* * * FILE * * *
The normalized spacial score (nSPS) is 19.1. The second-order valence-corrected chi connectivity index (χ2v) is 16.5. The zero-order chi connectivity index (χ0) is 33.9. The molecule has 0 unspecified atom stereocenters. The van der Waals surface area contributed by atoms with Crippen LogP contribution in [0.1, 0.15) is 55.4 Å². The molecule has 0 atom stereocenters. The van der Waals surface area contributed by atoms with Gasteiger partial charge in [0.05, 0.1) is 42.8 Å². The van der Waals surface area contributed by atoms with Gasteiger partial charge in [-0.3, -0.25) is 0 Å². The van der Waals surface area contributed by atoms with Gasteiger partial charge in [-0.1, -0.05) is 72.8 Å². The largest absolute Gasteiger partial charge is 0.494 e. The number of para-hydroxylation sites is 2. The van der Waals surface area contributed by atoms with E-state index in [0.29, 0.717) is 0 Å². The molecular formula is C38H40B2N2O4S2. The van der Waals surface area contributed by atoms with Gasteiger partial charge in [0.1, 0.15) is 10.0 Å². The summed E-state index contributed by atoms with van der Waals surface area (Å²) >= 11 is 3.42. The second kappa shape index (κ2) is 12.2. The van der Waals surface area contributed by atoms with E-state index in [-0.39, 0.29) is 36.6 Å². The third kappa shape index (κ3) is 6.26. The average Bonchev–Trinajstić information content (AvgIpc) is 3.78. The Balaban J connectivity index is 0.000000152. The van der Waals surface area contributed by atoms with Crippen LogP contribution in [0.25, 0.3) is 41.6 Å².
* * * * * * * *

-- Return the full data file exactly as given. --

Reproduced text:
The normalized spacial score (nSPS) is 19.1. The second-order valence-corrected chi connectivity index (χ2v) is 16.5. The zero-order chi connectivity index (χ0) is 33.9. The molecule has 0 unspecified atom stereocenters. The van der Waals surface area contributed by atoms with Crippen LogP contribution in [0.1, 0.15) is 55.4 Å². The molecule has 0 atom stereocenters. The van der Waals surface area contributed by atoms with Gasteiger partial charge in [0.05, 0.1) is 42.8 Å². The van der Waals surface area contributed by atoms with Gasteiger partial charge in [-0.3, -0.25) is 0 Å². The van der Waals surface area contributed by atoms with Gasteiger partial charge in [-0.1, -0.05) is 72.8 Å². The largest absolute Gasteiger partial charge is 0.494 e. The number of para-hydroxylation sites is 2. The van der Waals surface area contributed by atoms with E-state index in [0.29, 0.717) is 0 Å². The molecular formula is C38H40B2N2O4S2. The van der Waals surface area contributed by atoms with Gasteiger partial charge in [0.1, 0.15) is 10.0 Å². The summed E-state index contributed by atoms with van der Waals surface area (Å²) >= 11 is 3.42. The second kappa shape index (κ2) is 12.2. The van der Waals surface area contributed by atoms with E-state index in [-0.39, 0.29) is 36.6 Å². The third kappa shape index (κ3) is 6.26. The average Bonchev–Trinajstić information content (AvgIpc) is 3.78. The Balaban J connectivity index is 0.000000152. The van der Waals surface area contributed by atoms with Crippen LogP contribution in [0.25, 0.3) is 41.6 Å².